As Los Angeles County sheriff,
So it is encouraging that some (although by no means all) of the candidates to succeed Baca have given at least lip service to what by rights should be his most enduring positive legacy: education-based incarceration.
Baca did not invent the notion that jail time should be used constructively. Incarceration in the United States has oscillated between punishment for its own sake and rehabilitation, redemption and successful reentry into society.
Nor are the particular education programs Baca put in place at the jails — the curriculum, the staffing, the tracking of outcomes — necessarily the right ones, although there are some impressive anecdotal stories of success.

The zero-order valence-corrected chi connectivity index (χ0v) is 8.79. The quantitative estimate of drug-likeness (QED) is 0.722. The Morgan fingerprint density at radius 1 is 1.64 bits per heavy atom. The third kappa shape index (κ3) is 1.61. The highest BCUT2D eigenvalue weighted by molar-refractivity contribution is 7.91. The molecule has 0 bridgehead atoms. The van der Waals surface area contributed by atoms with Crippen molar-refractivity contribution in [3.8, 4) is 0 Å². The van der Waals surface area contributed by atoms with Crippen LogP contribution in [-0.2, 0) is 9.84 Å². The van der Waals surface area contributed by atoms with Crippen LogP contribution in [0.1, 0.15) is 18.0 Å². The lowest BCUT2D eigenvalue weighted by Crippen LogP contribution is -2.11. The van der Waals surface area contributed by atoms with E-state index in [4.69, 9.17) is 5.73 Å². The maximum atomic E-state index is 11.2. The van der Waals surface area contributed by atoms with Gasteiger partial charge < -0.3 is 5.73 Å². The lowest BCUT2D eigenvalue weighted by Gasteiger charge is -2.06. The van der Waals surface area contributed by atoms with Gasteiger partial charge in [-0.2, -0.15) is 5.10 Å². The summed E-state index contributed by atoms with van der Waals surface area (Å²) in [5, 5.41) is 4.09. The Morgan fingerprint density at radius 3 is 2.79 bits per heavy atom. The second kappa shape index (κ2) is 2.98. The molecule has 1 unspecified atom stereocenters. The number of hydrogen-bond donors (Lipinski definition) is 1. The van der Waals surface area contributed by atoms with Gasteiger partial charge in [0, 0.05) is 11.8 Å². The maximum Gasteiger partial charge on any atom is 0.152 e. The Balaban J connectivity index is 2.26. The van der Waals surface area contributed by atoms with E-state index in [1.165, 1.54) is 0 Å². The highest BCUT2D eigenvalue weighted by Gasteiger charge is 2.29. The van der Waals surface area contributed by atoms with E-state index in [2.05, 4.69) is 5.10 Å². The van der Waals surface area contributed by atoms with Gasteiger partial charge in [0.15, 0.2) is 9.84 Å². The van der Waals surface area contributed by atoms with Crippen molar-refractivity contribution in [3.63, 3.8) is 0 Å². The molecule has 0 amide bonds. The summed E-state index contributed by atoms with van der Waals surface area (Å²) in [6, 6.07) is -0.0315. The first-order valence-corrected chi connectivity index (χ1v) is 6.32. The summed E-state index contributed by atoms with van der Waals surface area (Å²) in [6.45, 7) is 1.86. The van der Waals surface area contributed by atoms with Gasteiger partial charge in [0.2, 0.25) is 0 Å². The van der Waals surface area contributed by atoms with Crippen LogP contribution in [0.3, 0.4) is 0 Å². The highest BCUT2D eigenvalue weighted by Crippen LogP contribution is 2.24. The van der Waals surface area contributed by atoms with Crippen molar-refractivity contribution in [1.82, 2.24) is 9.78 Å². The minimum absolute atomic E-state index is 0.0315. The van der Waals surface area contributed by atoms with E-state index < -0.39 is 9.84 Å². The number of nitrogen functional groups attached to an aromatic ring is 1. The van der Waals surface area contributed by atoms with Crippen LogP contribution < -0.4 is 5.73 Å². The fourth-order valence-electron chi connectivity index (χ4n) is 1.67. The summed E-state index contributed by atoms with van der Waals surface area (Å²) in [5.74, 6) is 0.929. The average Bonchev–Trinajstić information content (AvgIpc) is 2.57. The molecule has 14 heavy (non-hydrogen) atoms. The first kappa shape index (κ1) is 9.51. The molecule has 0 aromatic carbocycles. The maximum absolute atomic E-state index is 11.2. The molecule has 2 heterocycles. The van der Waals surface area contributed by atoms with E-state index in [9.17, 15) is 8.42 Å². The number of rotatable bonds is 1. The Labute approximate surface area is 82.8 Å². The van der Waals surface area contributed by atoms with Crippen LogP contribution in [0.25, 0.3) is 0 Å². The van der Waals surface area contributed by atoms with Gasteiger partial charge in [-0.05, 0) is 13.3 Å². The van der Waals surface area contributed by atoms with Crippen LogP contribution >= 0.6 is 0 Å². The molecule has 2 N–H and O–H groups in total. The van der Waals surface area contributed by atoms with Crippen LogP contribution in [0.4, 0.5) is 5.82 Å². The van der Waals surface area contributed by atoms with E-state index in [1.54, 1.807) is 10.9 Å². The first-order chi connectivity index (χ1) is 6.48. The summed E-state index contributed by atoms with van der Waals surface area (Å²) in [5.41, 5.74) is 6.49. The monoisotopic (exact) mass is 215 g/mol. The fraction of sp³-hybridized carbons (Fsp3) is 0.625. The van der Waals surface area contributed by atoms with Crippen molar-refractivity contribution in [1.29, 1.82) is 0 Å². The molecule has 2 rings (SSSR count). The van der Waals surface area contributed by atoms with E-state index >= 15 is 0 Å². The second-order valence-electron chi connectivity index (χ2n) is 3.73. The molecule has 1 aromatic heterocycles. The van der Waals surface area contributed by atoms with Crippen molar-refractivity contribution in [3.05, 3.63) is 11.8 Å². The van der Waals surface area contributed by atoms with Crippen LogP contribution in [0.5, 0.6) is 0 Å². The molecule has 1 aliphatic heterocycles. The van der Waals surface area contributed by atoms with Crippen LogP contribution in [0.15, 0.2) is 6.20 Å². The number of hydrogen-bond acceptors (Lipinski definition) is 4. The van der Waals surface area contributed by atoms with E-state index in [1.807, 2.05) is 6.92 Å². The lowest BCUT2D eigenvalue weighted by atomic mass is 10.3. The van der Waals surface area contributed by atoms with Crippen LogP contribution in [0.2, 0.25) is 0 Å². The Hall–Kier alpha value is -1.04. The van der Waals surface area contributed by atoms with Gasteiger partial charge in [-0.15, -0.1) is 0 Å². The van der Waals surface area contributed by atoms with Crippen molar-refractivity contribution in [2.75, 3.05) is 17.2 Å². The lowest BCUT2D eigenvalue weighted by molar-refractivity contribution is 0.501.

Baca's contribution was an attitude adjustment — a rethinking and reorientation of his job as sheriff. He said he had committed himself to ensuring that his captive audience of inmates would use their year or two (on average) in lockup to begin focusing on the mind-set that landed them in jail and learning basic literacy and other skills that would give them a stake as law-abiding members of society.
Voters should be wary of calls for the Sheriff's Department to adopt a "back-to-basics" approach, if that term means abandoning all but traditional notions of policing and jailing. Unlike police departments, whose primary function is keeping the peace and arresting criminals, and unlike state prisons, whose job has traditionally been to segregate dangerous people from the rest of society, a Sheriff's Department in a county the size of Los Angeles has a leading role in pulling inmates out of the cycle of offending and returning to jail.